Valentinian (play)

Valentinian is a Jacobean era stage play, a revenge tragedy written by John Fletcher was that originally published in the first Beaumont and Fletcher folio of 1647. The play dramatizes the story of Valentinian III, one of the last of the Roman Emperors, as recorded by the classical historian Procopius.

Date, source, performance

Scholars date the play to the 1610–14 period. As he did with Monsieur Thomas, another play of the same era, Fletcher used the second part of the novel Astrée, by Honoré D'Urfé, as one of his sources; and Part 2 of Astrée was first published in 1610. The play was performed by the King's Men; the cast list added to the play in the second Beaumont and Fletcher folio of 1679 mentions Richard Burbage, Henry Condell, John Lowin, William Ostler, and John Underwood. Since Ostler died in December 1614, Valentinian must have been written and staged between those two dates.[1]

The plot

Fletcher portrays Valentinian as a lustful and rapacious tyrant, comparable to the King in The Maid's Tragedy. His Empire is decadent and collapsing, his soldiers mutinous. Valentinian rapes the virtuous Lucina; she then commits suicide. Lucina's husband, the upright soldier Maximus, devotes himself to obtaining revenge against the Emperor, though his friend Aecius tries to dissuade him. Maximus finally succeeds as Valentinian dies a painful and drawn-out death by poison. Maximus is crowned by the Senate for overthrowing the tyrant, only to die himself soon after.

(Curiously, the play was published with an Epilogue suited to a comedy – an apparent print-shop blunder.)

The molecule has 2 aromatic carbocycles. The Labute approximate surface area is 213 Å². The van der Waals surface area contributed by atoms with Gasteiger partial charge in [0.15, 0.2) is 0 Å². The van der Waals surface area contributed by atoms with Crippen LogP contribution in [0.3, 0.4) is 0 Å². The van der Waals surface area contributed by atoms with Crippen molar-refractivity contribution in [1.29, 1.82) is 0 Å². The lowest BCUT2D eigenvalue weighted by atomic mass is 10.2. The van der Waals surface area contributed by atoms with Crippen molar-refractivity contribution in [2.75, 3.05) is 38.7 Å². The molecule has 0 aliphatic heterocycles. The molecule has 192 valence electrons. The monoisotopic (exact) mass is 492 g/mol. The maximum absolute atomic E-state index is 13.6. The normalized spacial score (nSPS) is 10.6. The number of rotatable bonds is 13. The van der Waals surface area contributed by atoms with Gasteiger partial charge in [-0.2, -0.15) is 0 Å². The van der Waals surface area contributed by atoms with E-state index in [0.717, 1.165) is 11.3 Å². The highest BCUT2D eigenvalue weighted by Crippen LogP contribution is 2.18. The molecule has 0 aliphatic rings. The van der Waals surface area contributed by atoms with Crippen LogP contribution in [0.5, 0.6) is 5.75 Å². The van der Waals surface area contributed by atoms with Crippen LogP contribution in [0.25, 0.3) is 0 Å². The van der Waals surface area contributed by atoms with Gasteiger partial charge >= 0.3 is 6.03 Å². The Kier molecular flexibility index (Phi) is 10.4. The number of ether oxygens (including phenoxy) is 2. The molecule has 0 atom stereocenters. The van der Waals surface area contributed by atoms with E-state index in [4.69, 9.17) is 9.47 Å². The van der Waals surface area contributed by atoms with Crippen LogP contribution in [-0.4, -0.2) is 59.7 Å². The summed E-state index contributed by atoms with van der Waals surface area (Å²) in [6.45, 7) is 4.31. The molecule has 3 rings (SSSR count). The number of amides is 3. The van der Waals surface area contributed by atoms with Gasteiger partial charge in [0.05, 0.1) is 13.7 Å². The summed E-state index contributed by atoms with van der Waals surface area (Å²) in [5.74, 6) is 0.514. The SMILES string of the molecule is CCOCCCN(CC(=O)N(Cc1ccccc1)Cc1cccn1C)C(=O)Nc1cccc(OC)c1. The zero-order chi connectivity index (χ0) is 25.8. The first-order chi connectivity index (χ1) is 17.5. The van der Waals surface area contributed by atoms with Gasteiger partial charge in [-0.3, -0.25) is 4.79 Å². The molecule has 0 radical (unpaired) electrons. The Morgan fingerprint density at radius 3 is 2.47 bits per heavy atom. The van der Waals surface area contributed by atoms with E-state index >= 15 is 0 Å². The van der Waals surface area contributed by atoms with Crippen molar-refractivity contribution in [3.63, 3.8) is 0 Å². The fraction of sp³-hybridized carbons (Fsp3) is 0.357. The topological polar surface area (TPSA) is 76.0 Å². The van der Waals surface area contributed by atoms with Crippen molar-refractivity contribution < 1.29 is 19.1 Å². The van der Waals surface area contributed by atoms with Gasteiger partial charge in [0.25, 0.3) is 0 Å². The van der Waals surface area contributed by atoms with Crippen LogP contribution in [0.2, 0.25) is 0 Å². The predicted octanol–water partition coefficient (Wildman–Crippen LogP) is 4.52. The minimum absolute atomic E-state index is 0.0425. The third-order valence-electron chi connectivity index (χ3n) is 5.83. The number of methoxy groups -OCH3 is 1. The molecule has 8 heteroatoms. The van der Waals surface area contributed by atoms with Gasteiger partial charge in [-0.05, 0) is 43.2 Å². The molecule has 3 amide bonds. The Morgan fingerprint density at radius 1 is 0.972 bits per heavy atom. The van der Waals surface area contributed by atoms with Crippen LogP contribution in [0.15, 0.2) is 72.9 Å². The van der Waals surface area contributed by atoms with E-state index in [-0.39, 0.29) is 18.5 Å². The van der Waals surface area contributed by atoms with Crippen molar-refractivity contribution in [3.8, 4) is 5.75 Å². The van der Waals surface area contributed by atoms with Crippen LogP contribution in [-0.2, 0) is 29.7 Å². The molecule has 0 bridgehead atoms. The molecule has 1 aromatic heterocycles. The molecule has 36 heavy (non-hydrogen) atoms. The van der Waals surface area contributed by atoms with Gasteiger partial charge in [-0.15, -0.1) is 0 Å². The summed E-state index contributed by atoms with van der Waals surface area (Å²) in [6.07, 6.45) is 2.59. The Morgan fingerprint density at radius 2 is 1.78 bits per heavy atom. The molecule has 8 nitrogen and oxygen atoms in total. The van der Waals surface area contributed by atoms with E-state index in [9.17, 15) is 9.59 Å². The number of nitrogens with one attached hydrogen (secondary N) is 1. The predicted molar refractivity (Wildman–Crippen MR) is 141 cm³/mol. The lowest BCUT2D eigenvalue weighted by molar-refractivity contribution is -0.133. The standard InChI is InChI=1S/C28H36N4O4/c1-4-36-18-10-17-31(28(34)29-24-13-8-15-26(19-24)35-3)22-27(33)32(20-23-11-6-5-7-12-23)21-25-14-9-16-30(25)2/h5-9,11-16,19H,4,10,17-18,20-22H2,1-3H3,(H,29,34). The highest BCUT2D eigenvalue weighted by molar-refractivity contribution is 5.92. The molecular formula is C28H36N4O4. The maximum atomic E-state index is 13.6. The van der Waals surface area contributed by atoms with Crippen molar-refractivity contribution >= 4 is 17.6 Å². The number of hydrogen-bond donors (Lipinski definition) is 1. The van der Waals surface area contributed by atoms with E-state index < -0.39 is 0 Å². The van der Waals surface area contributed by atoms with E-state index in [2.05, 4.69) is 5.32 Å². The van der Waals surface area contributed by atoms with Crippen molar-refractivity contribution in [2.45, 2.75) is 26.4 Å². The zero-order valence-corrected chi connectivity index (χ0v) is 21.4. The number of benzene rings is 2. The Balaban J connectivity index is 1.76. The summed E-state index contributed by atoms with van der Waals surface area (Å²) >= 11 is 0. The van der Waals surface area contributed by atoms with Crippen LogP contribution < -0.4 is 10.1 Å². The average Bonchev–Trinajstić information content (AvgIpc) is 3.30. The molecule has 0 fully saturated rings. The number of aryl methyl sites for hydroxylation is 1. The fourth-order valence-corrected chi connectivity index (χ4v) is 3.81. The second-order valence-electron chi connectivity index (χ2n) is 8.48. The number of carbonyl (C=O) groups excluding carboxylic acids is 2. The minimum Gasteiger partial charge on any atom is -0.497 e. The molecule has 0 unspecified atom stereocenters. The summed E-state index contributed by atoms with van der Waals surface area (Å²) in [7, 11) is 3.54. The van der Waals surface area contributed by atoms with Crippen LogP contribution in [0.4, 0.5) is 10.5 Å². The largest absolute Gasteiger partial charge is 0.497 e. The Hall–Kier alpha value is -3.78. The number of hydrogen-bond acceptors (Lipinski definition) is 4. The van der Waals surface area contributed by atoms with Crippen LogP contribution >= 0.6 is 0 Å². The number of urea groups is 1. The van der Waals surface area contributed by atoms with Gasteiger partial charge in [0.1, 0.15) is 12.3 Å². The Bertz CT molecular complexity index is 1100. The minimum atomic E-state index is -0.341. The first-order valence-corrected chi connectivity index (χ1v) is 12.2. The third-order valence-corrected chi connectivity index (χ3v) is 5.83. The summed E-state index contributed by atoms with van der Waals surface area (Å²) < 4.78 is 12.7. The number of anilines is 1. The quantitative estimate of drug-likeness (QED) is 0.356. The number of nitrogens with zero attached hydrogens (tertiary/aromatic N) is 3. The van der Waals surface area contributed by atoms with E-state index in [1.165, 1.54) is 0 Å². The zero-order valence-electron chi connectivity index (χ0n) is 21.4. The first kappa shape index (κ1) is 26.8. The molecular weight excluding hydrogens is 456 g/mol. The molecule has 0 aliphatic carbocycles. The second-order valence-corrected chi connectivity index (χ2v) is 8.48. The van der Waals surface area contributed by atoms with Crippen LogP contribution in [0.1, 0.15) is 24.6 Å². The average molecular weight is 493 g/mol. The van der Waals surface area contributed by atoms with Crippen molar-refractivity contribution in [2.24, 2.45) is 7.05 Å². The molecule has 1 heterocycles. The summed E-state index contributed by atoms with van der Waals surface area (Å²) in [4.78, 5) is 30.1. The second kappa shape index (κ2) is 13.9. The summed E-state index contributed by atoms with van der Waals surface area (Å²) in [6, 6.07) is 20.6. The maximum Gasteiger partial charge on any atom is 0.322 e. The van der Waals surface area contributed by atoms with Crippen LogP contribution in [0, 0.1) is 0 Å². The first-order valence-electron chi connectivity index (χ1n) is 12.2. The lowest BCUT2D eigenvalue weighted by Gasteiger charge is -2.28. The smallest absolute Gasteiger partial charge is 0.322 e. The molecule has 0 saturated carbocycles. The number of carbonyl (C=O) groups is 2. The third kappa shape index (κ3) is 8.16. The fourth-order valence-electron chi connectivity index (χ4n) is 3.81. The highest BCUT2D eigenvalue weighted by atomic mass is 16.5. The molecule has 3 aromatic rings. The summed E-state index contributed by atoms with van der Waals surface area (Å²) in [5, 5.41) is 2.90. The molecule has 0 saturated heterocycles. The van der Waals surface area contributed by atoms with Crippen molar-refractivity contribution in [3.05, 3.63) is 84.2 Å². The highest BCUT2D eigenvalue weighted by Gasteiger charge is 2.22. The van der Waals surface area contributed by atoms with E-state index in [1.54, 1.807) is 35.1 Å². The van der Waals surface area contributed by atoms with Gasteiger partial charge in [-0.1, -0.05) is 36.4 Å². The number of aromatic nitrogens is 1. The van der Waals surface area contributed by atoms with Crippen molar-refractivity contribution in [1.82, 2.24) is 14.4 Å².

After 1660

Like many plays in Fletcher's canon, Valentinian was both revived and adapted during the Restoration period. An adaptation under the same title by the poet and playwright John Wilmot, 2nd Earl of Rochester was staged in 1684 at Drury Lane and published in 1685. Rochester changed the play's order of scenes and eliminated the final act entirely, making Fletcher's heroine Lucina the central focus of the drama.[2]

A setting by Robert Johnson of the song "Care charming sleep," the text of which is adapted from a sonnet by John Daniel, dates from about the time of the original production. The 1684 adaptation featured music composed by Louis Grabu.

Critical responses

Critics generally do not place Fletcher's play in the first rank of English Renaissance tragedies; the play has been criticized for "its disunity of plot, structural faults, and support of tyranny...."[3] But the play has been considered influential on the Restoration tragedy that followed.

Modern critics have discussed the play's politics and sexual violence.[4][5]


  1. E. K. Chambers, The Elizabethan Stage, 4 Volumes, Oxford, Clarendon Press, 1923; Vol. 3, p. 229.
  2. Arthur Colby Sprague, Beaumont and Fletcher on the Restoration Stage, Cambridge, MA, Harvard University Press, 1926; pp. 165–78.
  3. Terence P. Logan and Denzell S. Smith, eds., The Later Jacobean and Caroline Dramatists: A Survey and Bibliography of Recent Studies in English Renaissance Drama, Lincoln, NE, University of Nebraska Press, 1978; p. 34.
  4. Gordon MacMullan, The Politics of Unease in the Plays of John Fletcher. Amherst, MA, University of Massachusetts Press, 1995; pp. 95–8.
  5. Karen Bamford, Sexual Violence on the Jacobean Stage, London, Palgrave Macmillan, 2000; pp. 100–6.
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